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James Joyce correspondence, 1920-1940

 Collection — Box: 1
Identifier: 1000-012

Scope and Contents

This is an artificial collection, pulling together portions of several acquisitions together. There are 16 pieces of correspondence including of handwritten letters, postcards and calling cards from James Joyce to a variety of people, including Leon Paul Fargue, Mrs. Richard Hughes, Mlle Raymonde Linossier, Armand Petitjean, Sean O'Faolain, Charles Ogden, and Niall Sheridan.

The materials in this collection are originals. There are photocopies of many other items of correspondence in The Richard Ellmann Papers.


  • Creation: 1920 - 1940



French and English. English translations are provided for those letters written in French.


This material is open for research use by any registered reader.

Use and Copyright

This material may be under copyright. This item is physically owned by The University of Tulsa, McFarlin Library, Department of Special Collections and permission to publish, quote or reproduce must be secured from the repository. These digital surrogates serves as publication granting copyright over this previously unpublished material to The University of Tulsa in the European Union under provisions in EU law. It is in no way intended to abridge the rights of any previous copyright holders in countries where their copyrights have not yet expired.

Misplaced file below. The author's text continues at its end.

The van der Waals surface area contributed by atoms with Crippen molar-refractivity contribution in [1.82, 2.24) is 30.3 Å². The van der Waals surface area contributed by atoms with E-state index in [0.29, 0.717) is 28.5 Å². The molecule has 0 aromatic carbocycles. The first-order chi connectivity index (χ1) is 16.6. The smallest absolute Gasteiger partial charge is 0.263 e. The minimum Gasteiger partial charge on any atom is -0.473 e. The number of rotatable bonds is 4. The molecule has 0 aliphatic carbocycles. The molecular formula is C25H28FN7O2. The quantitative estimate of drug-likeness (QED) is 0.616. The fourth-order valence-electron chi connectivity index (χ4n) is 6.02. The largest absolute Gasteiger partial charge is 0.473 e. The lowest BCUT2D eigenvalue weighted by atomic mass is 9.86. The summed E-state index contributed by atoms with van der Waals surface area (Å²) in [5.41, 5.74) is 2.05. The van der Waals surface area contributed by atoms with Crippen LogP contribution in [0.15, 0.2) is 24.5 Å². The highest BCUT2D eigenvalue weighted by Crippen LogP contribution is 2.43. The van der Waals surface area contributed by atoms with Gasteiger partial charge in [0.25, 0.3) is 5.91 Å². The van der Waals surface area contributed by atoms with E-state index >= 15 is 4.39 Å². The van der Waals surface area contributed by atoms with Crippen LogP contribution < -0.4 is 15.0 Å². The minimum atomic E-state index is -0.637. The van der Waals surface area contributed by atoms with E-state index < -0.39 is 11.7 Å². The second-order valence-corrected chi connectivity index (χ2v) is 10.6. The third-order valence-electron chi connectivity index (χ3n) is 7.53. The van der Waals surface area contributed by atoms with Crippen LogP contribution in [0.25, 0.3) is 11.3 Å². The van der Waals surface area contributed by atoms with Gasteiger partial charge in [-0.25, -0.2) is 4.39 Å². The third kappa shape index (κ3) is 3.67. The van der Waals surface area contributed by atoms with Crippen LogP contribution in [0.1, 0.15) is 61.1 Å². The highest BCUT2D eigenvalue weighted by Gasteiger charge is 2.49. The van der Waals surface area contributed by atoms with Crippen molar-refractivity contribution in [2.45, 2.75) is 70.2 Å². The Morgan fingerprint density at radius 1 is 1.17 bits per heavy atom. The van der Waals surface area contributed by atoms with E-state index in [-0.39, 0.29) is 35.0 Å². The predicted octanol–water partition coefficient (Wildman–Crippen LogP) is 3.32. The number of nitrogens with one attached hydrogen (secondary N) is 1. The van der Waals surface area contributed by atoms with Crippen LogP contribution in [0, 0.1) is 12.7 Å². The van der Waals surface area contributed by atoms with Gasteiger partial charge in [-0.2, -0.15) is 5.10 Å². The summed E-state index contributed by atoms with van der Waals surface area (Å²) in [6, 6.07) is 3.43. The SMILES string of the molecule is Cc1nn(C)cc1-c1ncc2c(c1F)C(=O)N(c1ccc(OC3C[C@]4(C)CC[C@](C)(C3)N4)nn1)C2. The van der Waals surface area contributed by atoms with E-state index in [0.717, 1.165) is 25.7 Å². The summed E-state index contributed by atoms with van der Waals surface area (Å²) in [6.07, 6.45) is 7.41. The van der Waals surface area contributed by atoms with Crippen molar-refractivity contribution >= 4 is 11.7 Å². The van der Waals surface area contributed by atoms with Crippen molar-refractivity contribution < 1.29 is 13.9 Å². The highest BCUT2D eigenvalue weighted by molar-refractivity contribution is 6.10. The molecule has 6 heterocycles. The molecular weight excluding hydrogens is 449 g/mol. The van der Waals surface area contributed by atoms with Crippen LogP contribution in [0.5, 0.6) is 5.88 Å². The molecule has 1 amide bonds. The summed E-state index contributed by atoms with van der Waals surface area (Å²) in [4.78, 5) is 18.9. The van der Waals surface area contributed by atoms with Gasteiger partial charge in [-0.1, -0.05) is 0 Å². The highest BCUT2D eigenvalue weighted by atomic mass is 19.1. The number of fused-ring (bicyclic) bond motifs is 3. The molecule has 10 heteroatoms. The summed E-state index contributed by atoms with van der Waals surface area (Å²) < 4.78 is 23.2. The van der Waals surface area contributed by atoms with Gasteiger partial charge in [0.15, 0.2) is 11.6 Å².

Biographical / Historical

James Augustine Aloysius Joyce was born on February 2, 1882 in Dublin. He was the oldest of ten surviving children. In 1898 he enrolled in the University College Dublin and studied English, French and Italian. He was involved in theatrical and literary groups. It was during his time at UCD that he published his first work. After graduating in 1903, he briefly studied medicine in Paris before returning to Dublin because of his mother's illness. After her death, he made a living by reviewing books, teaching and singing. In 1904, he met his wife and also began his work on one of his most famous works "Ulysses." He and his wife moved to Zurich, then Trieste where they lived for several years. They had two children. Publisher Harriet Shaw Weaver gave Joyce funds so he could write full-time after reading his works. He ended up in Paris where he would stay and write for twenty years. He died on january 13, 1941 in Zurich. He was considered to be one of the most influential writers in the modernist avant-garde of the 20th century.


0.25 Linear Feet (30 letters)

Physical Location

Located in the 5th floor Vault.

Immediate Source of Acquisition

Various sources; noted when known.

James Joyce correspondence 1920-1940
Milissa Burkart
2009 August
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Repository Details

Part of the The University of Tulsa, McFarlin Library, Department of Special Collections & University Archives Repository

McFarlin Library
University of Tulsa
2933 E. 6th St
Tulsa 74104-3123 USA
(918) 631-2496